Materials and methods

Study area

The V-shaped Franklin Bay in SE Beaufort Sea opens on the Amundsen Gulf that connects the Mackenzie Shelf and the Beaufort Sea to the channels of the Canadian Archipelago in the east (Fig. 1). The main water masses in the region comprise the Polar Mixed Layer (0–50 m), the Pacific Halocline (50–200 m), and the deep Atlantic Waters. Typically, landfast ice starts to form in October and covers the whole region by December. Ice reaches its maximum thickness of about 2 m in March. The ice break-up starts with the widening of a large polynya off Cape Bathurst in June, and Franklin Bay is typically ice-free by mid-July.
Fig. 1

Bathymetric map of south-eastern Beaufort Sea showing the position of the overwintering station (star) in Franklin Bay

As part of the Canadian Arctic Shelf Exchange Study (CASES), the research icebreaker CCGS Amundsen overwintered at a 230-m-deep station (70.046°N, 126.302°W) in the stable landfast ice of Franklin Bay (Fig. 1). The vertical distribution and movements of fish (essentially polar cod, Benoit et al. 2008) and ringed seals were monitored acoustically from 22 December 2003 to 1 June 2004, while zooplankton and fish were sampled with nets at different times during this period.

Environmental variables

A CTD-rosette system (SBE-911 plus®, Seabird Electronics®) was deployed daily through the 2.4 × 2.3 m wide internal access well (moon pool) of the Amundsen to record temperature, salinity, and light from ~7 m (ship draft) to 225 m. On 13 February, hourly profiles were obtained from 0645 to 1930 hours. Modelled tidal elevation predictions at the overwintering station were calculated with the Webtide 0.65 software. Sunrise and sunset time at Cape Parry (Fig. 1) were obtained from the Weather Underground® meteorological archives (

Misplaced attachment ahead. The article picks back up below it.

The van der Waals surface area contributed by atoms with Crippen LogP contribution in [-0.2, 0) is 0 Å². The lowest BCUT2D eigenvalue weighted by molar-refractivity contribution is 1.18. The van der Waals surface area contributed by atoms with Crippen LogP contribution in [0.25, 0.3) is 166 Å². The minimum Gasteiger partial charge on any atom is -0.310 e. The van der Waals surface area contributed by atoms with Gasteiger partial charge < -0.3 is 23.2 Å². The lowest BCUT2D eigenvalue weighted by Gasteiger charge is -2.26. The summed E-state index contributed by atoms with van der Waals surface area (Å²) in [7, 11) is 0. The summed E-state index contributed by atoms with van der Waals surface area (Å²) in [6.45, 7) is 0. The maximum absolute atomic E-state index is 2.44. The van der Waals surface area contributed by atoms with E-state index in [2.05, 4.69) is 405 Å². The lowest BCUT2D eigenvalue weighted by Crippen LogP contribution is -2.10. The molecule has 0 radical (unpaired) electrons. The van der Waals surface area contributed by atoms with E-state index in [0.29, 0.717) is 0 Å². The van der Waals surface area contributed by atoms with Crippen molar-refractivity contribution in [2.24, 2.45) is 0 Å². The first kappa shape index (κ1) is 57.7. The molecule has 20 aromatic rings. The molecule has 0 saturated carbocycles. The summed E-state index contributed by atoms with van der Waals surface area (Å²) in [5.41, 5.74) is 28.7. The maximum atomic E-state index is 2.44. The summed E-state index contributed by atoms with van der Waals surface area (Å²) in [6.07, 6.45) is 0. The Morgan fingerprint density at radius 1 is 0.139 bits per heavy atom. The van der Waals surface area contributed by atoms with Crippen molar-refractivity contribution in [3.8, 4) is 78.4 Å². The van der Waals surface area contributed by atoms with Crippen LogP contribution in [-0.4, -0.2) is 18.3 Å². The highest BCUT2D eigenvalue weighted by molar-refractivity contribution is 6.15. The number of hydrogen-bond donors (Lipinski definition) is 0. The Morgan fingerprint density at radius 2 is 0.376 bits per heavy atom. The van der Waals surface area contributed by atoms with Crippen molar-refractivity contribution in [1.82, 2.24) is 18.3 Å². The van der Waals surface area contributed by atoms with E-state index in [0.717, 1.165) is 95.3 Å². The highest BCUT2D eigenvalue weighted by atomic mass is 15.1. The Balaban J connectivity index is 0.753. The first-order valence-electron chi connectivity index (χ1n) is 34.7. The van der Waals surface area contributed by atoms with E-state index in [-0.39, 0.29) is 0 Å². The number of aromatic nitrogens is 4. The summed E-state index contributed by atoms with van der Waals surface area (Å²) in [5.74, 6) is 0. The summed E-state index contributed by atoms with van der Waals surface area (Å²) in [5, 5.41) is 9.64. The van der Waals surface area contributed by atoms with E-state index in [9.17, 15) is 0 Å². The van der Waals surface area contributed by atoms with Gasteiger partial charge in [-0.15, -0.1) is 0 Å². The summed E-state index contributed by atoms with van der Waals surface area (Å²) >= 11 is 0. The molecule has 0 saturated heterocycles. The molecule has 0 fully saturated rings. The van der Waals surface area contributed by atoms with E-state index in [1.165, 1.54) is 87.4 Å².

LI-COR LI-192® quantum sensors were used to measure incident photosynthetically available radiation (PAR) and light transmission through snow, ice, and water. PAR at the surface of the snow was measured continuously from 22 January 2004 to 25 May 2004 at a station 1.4 km away from the ship. On 18 April and 20 May, light transmission from the snow surface to the ice–water interface was measured at several locations and averaged over low and high snow covers, while under-ice PAR profiles in the first 30 m of the water column provided the light absorption coefficient of the water (K d). Incident PAR, per cent light transmission through the snow + ice cover, and K d were combined to estimate light intensity at depth for the periods 17–19 April and 19–21 May.

Hydroacoustic observations

Details of the acquisition and processing of the acoustic signal are given by Benoit et al. (2008). In summary, a SIMRAD EK60® three-frequency split-beam echosounder (38, 120, and 200 kHz) calibrated with the standard sphere method (Foote et al. 1987) was operated nearly continuously from 22 December to 29 May to record acoustic backscatter over the entire water column at the 230-m-deep overwintering station. For different technical and logistical reasons, gaps occurred in the record from 7 to 13 January, 21 January to 3 February, 26–27 February, 2–4 and 11–17 March. The unedited acoustic record at 38 kHz available from 22 December to 29 May along with recorded incident PAR at the snow surface are given in Online Resource 1. The 38-kHz signal was used to illustrate the vertical movement of the fish aggregation. For four representative 24-h periods in winter and spring (22 December, 13 February, 6 April, and 29 May), volume backscattering strength (S v in dB re 1 m−1) was calculated for the 38-kHz frequency following Benoit et al. (2008). S v was also calculated for 18–19 March to compare the diel vertical migrations of fish and zooplankton (see below). For each period, the S v hourly profile was computed with vertical echo-integration bins of 3 m, or for the depth interval corresponding to layers sampled with zooplankton nets.